Monday, January 09, 2012

Screening 12/1/12

12.1.12 update
s_dany posted:

Best of IMDb trivia

In the theatrical trailer, Angel Eyes is "The Ugly" and Tuco "The Bad," which is the reverse of their designations in the actual film. This is because the Italian title translated into English is actually "The Good, the Ugly, the Bad", not "The Good, the Bad and the Ugly", and the Italian trailer had "The Ugly" and "The Bad" in that order. When the trailer was transferred to English, The Ugly and The Bad were not reversed to coincide with the altered title, causing the incorrect designations.

Charles Bronson was offered both the roles of "Tuco" and "Angel Eyes" (the latter because Sergio Leone feared that audiences would not take kindly to Lee Van Cleef going from the fatherly, likable "Col. Mortimer" to a sneering villain. He declined both.

Sergio Leone first had Gian Maria Volonté in mind as "The Ugly". According to Eli Wallach's autobiography "The Good, the Bad and Me", Sergio Leone picked him for the role of Tuco not because of his role as "Calvera" in "The Magnificent Seven" as most people assumed but rather because of his brief role as a Tuco-like bandit in "How the West Was Won".

Besides Clint Eastwood of course, actors Mario Brega, Benito Stefanelli, Aldo Sambrell, and Antonio Molino Rojo are the only actors to appear in all 3 of the "Dollars Trilogy" movies. Even though this movie does not have the word "Dollars" in its title, it is grouped with "A Fistful of Dollars" and "For a Few Dollars More" as part of the "Dollars Trilogy".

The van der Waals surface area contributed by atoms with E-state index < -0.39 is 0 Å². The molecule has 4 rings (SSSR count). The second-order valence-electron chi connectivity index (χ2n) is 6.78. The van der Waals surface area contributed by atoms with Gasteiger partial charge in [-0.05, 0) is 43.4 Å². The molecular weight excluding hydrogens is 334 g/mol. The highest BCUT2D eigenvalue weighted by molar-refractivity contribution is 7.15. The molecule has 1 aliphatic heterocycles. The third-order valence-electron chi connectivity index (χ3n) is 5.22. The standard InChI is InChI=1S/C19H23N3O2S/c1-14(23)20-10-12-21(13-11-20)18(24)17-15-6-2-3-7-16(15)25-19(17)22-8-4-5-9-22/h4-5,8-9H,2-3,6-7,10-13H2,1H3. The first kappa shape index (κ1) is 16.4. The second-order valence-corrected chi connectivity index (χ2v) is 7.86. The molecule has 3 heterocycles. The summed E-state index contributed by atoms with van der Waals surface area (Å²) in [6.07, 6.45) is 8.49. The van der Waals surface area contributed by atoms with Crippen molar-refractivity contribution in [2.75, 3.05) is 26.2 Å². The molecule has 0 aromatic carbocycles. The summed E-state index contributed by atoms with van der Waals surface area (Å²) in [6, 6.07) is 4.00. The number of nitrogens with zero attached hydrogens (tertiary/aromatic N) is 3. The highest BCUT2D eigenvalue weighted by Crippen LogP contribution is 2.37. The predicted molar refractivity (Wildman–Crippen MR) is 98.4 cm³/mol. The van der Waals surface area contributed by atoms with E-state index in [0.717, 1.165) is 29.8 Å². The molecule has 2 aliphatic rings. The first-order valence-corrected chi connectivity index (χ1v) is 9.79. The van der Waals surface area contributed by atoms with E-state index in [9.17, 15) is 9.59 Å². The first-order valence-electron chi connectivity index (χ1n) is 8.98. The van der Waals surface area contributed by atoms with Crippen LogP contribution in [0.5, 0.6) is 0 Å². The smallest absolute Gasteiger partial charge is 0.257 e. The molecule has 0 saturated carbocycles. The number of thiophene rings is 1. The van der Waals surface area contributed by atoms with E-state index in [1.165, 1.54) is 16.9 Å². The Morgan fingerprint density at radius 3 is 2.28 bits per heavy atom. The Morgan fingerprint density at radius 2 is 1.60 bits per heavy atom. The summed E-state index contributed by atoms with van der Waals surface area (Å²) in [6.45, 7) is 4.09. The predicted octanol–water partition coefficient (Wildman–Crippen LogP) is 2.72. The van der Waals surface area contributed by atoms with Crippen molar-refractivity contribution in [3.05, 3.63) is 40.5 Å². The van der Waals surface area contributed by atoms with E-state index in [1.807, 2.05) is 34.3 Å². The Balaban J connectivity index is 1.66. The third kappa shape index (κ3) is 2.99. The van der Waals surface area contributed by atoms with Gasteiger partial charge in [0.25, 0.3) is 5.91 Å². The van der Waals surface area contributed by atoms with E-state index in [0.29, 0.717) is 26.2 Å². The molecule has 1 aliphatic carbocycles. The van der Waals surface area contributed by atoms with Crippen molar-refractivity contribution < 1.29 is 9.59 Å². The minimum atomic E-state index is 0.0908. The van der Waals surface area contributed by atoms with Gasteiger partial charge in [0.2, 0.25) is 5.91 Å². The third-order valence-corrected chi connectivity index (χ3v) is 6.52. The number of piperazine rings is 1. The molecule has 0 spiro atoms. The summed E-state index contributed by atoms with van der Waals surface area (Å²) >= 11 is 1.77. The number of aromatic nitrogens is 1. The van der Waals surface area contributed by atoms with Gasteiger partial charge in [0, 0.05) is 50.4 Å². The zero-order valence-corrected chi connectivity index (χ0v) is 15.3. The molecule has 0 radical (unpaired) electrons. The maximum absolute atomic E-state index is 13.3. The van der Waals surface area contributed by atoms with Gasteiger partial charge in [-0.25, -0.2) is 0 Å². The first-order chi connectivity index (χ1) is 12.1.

The film was budgeted at an expensive (for the time) $1.6 million.

Orson Welles warned Sergio Leone not to make this movie on the grounds that Civil War pictures were box office poison.

The film was shot with a process called Techniscope. This process means that you can shoot without an anamorphic lens, and only use half as much film as you would normally use. The Techniscope process places two widescreen frames on a single 35 mm frame.

Shot in the deserts of Spain with 1,500 Spanish soldiers as extras.

The bridge that Tuco and Blondie blow was an actual bridge built by Spanish army engineers. According to Eli Wallach, when it came time to blow up the bridge, Sergio Leone asked the Spanish army captain in charge to trigger the fuse, as a sign of gratitude for the army's collaboration. They agreed to blow up the bridge when Leone gave the signal "Vai!" (Go!) over the walkie-talkie. Unfortunately, another crew member spoke on the same channel, saying the words "vai, vai!", meaning "it's OK, proceed" to a second crew member. The captain heard this signal, thought it was for him and blew the bridge; unfortunately, no cameras were running at the time. Leone was so upset that he fired the crewman, who promptly fled from the set in his car. The captain was so sorry for what happened that he proposed to Leone that the army would rebuild the bridge to blow it up again, with one condition: that the fired crewman be re-hired. Leone agreed, the crewman was forgiven, the bridge was rebuilt and the scene was successfully shot.

Eli Wallach would have been decapitated during the train scene if he had lifted his head up. In the wide-shot, you can see the step that would have impacted his head.

Eli Wallach was almost poisoned on the set after drinking acid used to burn the bags filled with gold coin to make them rip open easier when struck with the spade. The acid had been poured into a lemon soda bottle and Wallach didn't know it. He drank a lot of milk and filmed the scene with a mouth full of sores.

In the scene where the bridge is blown up, and "Tuco" and "Blondie" are hunkered down behind sandbags waiting for the explosion, Clint Eastwood's career came within 2 feet of ending prematurely. A fist-sized piece of rock shrapnel from the explosion slams into the sandbag right next to Eastwood's head (watch it in slow motion to see the rock flying in).

Clint Eastwood wore the same poncho through all three "Man with No Name" movies without replacement or cleaning.